AN innovative project revolving around the therapeutic benefits of gardening is helping promote socialisation and wellbeing among aged residents and those experiencing mobility issues in the community.
Funded by the Tasmanian Community Fund and established by The Centre for Rural Health in partnership with the Dodges Ferry and Dunalley Neighbourhood Houses, ‘DIGnity’ is a wellbeing project aimed at building the therapeutic capacity of three well-established community gardens.
The project enables health workers, artists and researchers to work alongside community members, garden coordinators and volunteers to create a safe and inclusive gardening space.
DIGnity occupational therapist Jessie Bynon said the project was an “innovation in health care.”
“It is a simple idea, but with enormous potential to improve health and wellbeing in rural communities,” she said.
“We aim to provide an environment for people to feel safe, welcome and able to participate with other members of the community, particularly for people who have lost their confidence or their physical or cognitive capacity to garden.
“Gardening in a community setting provides not only opportunities for exercise, but also for socialising and mental rejuvenation.
“Combining garden activities with art and craft also caters for a broader range of interests and abilities.”
The community gardens involved in the project – located at Dodges Ferry, Dunalley and Nubeena – have been altered to offer wider paths and raised garden beds for participants who use a wheelchair or walker.
To ensure support is on hand if needed, an occupational therapist, social worker and two garden coordinators are always available on site.
Having health staff close at hand reassured carers that the participants were well looked after, Ms Bynon said.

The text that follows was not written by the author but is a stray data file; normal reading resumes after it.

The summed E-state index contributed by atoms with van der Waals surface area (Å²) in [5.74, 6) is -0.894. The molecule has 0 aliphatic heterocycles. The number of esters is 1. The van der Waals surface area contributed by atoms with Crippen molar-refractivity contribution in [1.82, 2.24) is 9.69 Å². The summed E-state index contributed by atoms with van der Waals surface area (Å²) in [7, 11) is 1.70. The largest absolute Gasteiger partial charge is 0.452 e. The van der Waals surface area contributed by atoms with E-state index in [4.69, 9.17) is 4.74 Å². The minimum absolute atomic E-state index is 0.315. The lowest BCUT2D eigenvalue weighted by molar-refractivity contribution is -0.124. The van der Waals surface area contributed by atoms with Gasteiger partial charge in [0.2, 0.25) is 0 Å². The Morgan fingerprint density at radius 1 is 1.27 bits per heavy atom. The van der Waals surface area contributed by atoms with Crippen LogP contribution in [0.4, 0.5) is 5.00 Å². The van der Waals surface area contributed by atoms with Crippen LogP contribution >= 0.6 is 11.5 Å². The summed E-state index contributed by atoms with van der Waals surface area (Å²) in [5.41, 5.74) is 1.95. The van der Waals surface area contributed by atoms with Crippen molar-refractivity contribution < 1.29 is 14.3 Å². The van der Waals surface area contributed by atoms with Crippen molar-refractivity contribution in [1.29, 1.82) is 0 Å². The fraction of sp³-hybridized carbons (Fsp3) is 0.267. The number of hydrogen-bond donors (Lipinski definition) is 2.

“While at the same time, the outdoors setting affords people a certain dignity in risk, which benefits physical and mental health, as well as self-esteem,” she said.
“We don’t dictate what people do here, whether it’s gardening, weaving, spending time with children or simply having a chat – we are just here to help them with whatever they want to do.”
Ms Bynon said the main thing she had seen emerge from the program was a strong sense of community.
“When we started the program in 2015, I thought it was going to be a lot about gardening,” she said.
“But what we’ve really found is that it has created this feeling of community and people just love coming here because it feels like a family.
“It is also just a beautiful place – it’s organic and natural, which is a welcome change for older people who are stuck inside a lot of the time because of their limited mobility or need for a carer to be present.
“We don’t provide support in the traditional sense of the word, but rather offer assistance to anyone who needs it, in whatever shape or form that takes.”
The DIGnity Project will be taking a break over winter and will resume in the first week of September.
For more information, phone 6265 9281 or visit the Facebook page at www.facebook.com/search/top/?q=dignity%20gardening.
Caption: DIGnity artist Gwen Egg, right ,and participant Sya Kleywegt spend some time working on their arts and crafts.